Luzi Yang, Congting Guo, Zhanzhao Liu, Zhan Chen, Yueshen Sun, Xiaomin Hu, Yanjiang Zheng, Yifei Li, Fei Gao, Pingzhu Zhou, William T Pu and Yuxuan Guo
Background The cardiac troponin T (Tnnt2) promoter is broadly utilized for cardiac specific gene expression, particularly via adeno-associated virus (AAV)-based gene transfer. However, these vectors drive lower-level ectopic gene expression in other tissues, most notably in the liver. Whether the AAV-Tnnt2 vectors remain tissue-specific in applications sensitive to low or transient gene expression, such as gene editing, remains unclear.
Methods The tissue specificity of AAV9-Tnnt2 vectors was evaluated in mice using Cre-LoxP-based fluorescence reporters and CRISPR/Cas9-mediated somatic mutagenesis. CRISPR/Cas9-triggered AAV integration into host genome was further assessed by quantitative PCR.
Results In mice treated with AAV-Tnnt2-GFP, GFP signal was specifically observed in the heart by confocal imaging. However, when AAV-Tnnt2-Cre was administered to mice carrying LoxP-STOP-LoxP fluorescence reporters, the reporter signals were observed in up to 50% hepatic cells. Similarly, the AAV-Tnnt2-SaCas9 vector extensively edited the hepatic genome as measured by targeted amplicon-sequencing. Cas9-triggered AAV integration into the host genome was also validated in the liver. Inclusion of target sequences for microRNA-122, a highly expressed, liver-specific microRNA, in the AAV transgene’s 3’ untranslated region (3’ UTR) markedly reduced ectopic transgene expression, genome editing and AAV integration in the liver.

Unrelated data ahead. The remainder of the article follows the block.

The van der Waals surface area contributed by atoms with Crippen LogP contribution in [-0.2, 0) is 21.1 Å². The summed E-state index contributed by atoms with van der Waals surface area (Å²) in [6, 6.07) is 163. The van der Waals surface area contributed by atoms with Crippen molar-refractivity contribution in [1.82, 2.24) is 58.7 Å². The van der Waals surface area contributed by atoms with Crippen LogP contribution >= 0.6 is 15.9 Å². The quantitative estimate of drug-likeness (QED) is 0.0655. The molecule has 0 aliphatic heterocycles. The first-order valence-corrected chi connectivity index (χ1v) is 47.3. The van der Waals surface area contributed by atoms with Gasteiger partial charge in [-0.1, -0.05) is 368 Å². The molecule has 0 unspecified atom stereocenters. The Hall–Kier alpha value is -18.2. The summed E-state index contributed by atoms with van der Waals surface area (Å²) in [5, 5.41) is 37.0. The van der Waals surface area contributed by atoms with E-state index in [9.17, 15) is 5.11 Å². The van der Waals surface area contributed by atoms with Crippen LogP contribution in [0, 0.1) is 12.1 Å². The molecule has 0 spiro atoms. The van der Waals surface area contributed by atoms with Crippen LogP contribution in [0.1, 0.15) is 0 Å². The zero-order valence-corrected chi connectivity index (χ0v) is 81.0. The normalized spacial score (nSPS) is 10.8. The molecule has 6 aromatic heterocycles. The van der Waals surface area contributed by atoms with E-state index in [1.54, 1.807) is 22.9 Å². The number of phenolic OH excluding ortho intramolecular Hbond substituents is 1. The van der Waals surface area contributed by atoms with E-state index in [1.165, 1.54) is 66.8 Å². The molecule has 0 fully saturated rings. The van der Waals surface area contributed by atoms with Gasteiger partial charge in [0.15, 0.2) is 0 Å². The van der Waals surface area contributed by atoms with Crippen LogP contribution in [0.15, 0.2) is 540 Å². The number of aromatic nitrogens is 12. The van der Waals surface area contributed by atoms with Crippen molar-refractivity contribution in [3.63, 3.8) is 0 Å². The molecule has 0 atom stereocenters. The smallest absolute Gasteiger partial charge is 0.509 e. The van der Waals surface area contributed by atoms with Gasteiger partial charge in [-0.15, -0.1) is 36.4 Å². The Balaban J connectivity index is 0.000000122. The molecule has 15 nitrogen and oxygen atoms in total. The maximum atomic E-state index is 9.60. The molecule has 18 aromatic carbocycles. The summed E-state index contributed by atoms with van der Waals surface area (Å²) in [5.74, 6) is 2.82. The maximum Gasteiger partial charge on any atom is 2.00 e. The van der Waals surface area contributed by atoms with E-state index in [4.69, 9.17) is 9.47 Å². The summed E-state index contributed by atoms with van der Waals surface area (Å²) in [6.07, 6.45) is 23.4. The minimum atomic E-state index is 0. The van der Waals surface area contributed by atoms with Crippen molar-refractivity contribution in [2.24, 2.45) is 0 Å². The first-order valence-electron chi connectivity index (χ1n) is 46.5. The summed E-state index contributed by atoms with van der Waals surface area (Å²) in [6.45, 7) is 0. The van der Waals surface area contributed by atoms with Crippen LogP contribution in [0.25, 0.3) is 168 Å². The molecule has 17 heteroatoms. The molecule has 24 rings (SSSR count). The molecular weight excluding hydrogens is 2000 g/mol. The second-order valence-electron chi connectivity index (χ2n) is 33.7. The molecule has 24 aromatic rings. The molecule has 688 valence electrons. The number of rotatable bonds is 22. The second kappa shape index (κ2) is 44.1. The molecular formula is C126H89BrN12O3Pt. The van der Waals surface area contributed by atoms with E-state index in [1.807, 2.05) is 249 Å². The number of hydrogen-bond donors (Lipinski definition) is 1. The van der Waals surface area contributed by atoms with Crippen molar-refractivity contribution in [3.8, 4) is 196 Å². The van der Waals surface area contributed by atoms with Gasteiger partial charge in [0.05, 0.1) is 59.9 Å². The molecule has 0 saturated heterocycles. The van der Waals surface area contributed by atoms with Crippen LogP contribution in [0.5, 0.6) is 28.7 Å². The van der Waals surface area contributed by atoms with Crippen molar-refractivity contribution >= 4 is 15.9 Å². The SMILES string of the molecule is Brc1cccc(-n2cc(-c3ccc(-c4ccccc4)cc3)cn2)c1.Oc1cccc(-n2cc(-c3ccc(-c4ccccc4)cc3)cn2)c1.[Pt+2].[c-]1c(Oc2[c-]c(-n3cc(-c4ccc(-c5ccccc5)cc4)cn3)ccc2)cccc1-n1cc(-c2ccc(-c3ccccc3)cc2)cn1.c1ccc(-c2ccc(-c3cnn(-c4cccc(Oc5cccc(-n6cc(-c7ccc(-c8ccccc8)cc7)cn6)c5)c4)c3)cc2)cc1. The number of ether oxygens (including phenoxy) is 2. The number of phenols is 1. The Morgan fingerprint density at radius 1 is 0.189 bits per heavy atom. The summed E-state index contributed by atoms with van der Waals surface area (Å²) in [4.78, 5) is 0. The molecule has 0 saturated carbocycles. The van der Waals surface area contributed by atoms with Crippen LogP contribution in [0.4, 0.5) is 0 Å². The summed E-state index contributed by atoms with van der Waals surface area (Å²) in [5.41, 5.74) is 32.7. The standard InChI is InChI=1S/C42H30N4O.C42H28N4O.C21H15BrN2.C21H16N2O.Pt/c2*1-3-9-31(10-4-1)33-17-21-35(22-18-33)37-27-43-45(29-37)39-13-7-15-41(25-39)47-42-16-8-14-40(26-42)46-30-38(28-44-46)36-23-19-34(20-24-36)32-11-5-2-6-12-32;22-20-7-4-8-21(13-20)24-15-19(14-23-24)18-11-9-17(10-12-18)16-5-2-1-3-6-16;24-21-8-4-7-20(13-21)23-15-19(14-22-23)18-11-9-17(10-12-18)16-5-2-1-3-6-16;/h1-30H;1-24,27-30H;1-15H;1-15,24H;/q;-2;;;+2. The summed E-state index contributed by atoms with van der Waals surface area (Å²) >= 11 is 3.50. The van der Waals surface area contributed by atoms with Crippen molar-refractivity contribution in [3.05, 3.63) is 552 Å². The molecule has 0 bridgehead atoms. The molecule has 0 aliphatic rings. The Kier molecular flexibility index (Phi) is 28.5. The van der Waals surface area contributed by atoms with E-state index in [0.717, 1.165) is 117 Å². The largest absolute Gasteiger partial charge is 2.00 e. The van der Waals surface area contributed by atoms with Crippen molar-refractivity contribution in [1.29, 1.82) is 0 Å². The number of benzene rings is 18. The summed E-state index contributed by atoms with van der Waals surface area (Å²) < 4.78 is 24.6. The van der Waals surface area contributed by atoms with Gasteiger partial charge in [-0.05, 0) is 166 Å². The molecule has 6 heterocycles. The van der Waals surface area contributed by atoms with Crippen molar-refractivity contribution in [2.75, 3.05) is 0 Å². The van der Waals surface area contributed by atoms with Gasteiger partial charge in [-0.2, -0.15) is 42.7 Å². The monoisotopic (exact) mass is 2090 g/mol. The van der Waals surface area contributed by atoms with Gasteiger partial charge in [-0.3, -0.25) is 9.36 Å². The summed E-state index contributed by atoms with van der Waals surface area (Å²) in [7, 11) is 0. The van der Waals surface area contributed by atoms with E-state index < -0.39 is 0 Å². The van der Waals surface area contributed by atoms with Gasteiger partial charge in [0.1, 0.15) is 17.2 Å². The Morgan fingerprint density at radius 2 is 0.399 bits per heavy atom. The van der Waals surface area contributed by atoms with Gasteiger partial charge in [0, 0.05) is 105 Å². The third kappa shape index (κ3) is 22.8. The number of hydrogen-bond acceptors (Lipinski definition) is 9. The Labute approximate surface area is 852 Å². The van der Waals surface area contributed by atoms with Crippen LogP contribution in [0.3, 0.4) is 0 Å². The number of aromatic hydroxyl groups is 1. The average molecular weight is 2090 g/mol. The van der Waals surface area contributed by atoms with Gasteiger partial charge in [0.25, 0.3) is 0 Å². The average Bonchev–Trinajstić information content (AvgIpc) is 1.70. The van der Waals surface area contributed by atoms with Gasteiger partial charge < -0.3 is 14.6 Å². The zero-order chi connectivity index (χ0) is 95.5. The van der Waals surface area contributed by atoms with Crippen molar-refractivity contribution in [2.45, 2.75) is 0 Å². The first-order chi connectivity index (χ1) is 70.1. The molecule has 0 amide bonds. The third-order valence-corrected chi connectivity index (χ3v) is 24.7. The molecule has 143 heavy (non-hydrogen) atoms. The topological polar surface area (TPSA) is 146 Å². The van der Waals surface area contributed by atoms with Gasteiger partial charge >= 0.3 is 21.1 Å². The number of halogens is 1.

Conclusions The heavily used AAV-Tnnt2 system exhibits liver leakiness that severely impairs the cardiac specificity of AAV-based genetic manipulation. This problem can be mitigated via miR122-mediated liver detargeting.
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